NEW DELHI: The Hauz Khas heritage, in the midst of an urbanized village with high-end boutiques, restaurants and an upscale residential colony, is slowly turning into a hub of illegal construction and occupation.
The monuments, which have a medieval history tracing back to the 13th century of Delhi Sultanate reign, have fallen prey to encroachers over the past few years. Despite complaints by the Archaeological Survey of India (ASI), along with several notices, the violations only seem to grow.
Just a few feet from the monument’s main entrance, construction is in full swing on the ground floor of a building that houses several boutiques and eateries. Another few feet away, a floor has been added to a building with a polished look.
In the residential colonies, which are 10 feet away from the monument’s boundary wall, the process of getting permission from the competent authority has been allegedly bypassed in favour of unauthorized construction.
Numerous notices, accompanied by action in some instances, have not shown results; officials admit that keeping tabs on all the illegal constructions around the monument is very difficult.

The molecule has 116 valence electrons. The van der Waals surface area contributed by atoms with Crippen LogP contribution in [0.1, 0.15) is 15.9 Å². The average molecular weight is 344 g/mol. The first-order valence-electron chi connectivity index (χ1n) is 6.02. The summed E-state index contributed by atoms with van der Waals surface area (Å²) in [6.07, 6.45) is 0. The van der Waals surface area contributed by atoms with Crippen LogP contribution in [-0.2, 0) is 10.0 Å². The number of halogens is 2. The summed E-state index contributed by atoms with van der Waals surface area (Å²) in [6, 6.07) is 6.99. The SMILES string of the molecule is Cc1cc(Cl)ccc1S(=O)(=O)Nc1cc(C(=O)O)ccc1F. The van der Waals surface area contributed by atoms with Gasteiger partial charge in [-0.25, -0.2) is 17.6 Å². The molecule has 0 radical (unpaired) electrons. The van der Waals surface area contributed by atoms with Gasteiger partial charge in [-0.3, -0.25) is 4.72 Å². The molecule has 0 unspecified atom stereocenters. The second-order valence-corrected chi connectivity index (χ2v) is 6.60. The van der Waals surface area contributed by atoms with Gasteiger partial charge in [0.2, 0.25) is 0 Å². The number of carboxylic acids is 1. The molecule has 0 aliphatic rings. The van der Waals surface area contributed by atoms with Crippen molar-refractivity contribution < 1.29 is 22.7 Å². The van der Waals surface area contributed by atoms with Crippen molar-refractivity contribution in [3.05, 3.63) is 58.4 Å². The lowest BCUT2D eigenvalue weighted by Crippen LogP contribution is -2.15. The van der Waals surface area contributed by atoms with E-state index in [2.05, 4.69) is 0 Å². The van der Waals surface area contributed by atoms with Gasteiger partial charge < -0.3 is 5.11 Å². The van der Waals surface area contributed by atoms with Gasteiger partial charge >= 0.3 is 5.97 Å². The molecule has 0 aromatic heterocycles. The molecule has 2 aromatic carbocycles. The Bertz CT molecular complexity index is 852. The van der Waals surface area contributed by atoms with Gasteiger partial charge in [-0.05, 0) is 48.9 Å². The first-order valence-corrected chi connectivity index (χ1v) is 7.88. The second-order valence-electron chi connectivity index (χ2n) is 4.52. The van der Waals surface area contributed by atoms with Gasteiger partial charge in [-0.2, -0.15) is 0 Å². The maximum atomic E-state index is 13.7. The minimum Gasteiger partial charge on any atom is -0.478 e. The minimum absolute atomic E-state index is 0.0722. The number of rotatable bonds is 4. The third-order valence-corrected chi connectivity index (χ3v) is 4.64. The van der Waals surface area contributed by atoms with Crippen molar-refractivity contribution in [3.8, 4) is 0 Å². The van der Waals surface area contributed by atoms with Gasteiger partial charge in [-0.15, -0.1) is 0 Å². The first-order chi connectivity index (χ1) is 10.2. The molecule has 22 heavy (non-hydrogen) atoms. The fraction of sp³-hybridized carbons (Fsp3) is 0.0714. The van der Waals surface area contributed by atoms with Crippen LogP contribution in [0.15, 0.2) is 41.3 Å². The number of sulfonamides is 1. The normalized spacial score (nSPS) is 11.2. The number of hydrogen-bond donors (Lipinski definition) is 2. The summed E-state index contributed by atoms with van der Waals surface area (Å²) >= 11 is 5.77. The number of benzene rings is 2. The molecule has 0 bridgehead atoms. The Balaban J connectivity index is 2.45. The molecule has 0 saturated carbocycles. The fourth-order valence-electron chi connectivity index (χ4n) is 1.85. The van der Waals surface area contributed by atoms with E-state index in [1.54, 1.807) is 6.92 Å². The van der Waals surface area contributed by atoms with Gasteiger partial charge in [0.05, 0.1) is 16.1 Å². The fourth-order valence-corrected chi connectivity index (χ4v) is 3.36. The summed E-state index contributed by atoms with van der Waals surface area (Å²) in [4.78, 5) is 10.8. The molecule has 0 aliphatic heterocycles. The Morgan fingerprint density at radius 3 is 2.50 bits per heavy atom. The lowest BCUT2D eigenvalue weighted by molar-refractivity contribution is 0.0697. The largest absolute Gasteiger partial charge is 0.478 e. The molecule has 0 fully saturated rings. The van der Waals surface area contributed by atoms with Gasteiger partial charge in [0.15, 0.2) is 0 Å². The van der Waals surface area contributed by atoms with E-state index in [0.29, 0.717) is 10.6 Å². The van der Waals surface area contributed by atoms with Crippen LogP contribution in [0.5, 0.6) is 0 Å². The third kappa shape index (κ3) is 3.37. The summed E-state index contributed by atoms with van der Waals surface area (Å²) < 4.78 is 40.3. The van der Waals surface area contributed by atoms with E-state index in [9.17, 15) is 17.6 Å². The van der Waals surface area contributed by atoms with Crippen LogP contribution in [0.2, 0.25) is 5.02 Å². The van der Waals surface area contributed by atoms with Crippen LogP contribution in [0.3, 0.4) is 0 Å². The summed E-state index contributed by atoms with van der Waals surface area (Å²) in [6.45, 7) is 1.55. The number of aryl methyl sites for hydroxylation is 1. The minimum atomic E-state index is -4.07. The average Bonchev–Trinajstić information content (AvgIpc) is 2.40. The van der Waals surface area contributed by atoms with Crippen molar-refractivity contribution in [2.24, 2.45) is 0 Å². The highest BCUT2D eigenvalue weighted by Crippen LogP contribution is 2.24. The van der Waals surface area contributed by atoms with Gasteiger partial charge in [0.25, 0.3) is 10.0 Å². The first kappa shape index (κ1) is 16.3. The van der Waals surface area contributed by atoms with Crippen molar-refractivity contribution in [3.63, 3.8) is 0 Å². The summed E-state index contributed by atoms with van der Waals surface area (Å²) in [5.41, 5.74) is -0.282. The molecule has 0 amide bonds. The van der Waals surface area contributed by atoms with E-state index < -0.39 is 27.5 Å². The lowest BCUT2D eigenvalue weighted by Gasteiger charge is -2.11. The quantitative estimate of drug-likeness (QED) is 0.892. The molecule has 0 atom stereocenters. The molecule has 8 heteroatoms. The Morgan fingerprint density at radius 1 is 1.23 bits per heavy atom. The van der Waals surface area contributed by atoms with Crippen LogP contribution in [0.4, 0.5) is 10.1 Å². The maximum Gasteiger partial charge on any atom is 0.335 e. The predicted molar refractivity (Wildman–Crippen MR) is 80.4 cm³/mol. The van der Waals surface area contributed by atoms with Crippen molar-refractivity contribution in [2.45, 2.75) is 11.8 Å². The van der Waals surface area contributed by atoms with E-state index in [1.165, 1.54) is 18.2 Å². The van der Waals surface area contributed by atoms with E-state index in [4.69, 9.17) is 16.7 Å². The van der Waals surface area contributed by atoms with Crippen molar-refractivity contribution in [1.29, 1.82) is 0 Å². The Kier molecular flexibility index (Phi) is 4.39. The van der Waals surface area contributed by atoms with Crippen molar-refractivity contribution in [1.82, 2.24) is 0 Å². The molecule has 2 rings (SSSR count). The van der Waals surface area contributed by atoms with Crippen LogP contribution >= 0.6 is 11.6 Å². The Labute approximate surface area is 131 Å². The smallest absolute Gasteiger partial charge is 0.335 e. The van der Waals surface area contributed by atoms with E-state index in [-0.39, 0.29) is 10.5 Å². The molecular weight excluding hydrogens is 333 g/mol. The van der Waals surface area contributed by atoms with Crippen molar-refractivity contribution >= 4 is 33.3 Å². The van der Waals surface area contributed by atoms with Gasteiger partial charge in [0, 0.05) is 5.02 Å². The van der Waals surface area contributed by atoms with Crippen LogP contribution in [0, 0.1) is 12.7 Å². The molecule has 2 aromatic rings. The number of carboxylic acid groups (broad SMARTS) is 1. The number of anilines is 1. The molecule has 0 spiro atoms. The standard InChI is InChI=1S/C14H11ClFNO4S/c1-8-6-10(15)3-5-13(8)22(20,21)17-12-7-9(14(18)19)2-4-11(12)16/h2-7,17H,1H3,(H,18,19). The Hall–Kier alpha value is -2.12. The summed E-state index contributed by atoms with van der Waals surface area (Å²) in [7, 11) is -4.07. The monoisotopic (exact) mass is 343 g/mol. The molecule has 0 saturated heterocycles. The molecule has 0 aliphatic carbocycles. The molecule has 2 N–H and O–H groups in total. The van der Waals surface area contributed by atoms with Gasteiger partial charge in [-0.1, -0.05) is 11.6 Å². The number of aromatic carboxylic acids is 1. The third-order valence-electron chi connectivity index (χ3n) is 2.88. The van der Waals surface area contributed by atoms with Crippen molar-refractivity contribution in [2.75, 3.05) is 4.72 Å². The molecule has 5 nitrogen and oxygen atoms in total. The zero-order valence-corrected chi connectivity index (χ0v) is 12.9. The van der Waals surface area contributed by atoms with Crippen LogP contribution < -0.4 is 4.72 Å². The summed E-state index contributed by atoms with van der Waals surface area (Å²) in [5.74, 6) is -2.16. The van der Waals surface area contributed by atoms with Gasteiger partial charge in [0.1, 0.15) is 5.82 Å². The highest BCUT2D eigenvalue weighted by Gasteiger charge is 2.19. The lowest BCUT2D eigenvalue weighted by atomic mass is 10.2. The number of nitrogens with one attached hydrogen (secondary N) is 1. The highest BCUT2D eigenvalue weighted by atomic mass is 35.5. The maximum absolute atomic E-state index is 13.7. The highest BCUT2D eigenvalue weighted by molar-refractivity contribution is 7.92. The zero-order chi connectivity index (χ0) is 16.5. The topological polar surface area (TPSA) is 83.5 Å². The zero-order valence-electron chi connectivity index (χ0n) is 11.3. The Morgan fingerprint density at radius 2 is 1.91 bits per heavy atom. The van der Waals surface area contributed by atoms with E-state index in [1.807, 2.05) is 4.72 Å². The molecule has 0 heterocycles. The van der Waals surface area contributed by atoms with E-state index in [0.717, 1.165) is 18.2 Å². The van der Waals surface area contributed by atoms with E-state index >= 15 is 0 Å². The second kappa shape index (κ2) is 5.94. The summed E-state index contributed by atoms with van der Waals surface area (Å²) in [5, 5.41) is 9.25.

“We have made several complaints about unauthorized construction in the past few years but we are not empowered to take action and are dependent on the local authorities,” said a senior ASI official.
A number of restaurants in Hauz Khas Village recently came under the National Green Tribunal scanner for discharging untreated sewage into sewers. The group, which filed the PIL in the tribunal, now plans to seek intervention for safeguarding the sanctity of the heritage sites.
“Massive illegal constructions and ongoing encroachment of the forest belt and public spaces has been seen within 100m of the periphery of Hauz-E-Elahi. The forest belt not only has residences but has seen unbridled commercial activities. Most of the buildings housing famed restaurants have come up in the past three years and within 100m of the monument.
“All of this has been in connivance with ASI officials and other government bodies that have wilfully neglected their duties. It is important to preserve this 700-year-old monument and the eco-sensitive zone of southern ridge, failing which India will lose yet another important chapter of its glorious history to corruption, government and public apathy,” said Pankaj Sharma, environment and heritage activist.
Sharma claimed that attention was being paid mainly to the frontier of the monuments, but not to the settlements at the rear occupying forest land.
The locals said these shanties, which have been around since 2010, have been slowing growing. “We tried to free up the land two years ago but the villagers have now turned hostile. Our jurisdiction is till the monument’s boundary and the land occupied by villagers is with DDA,” said the official.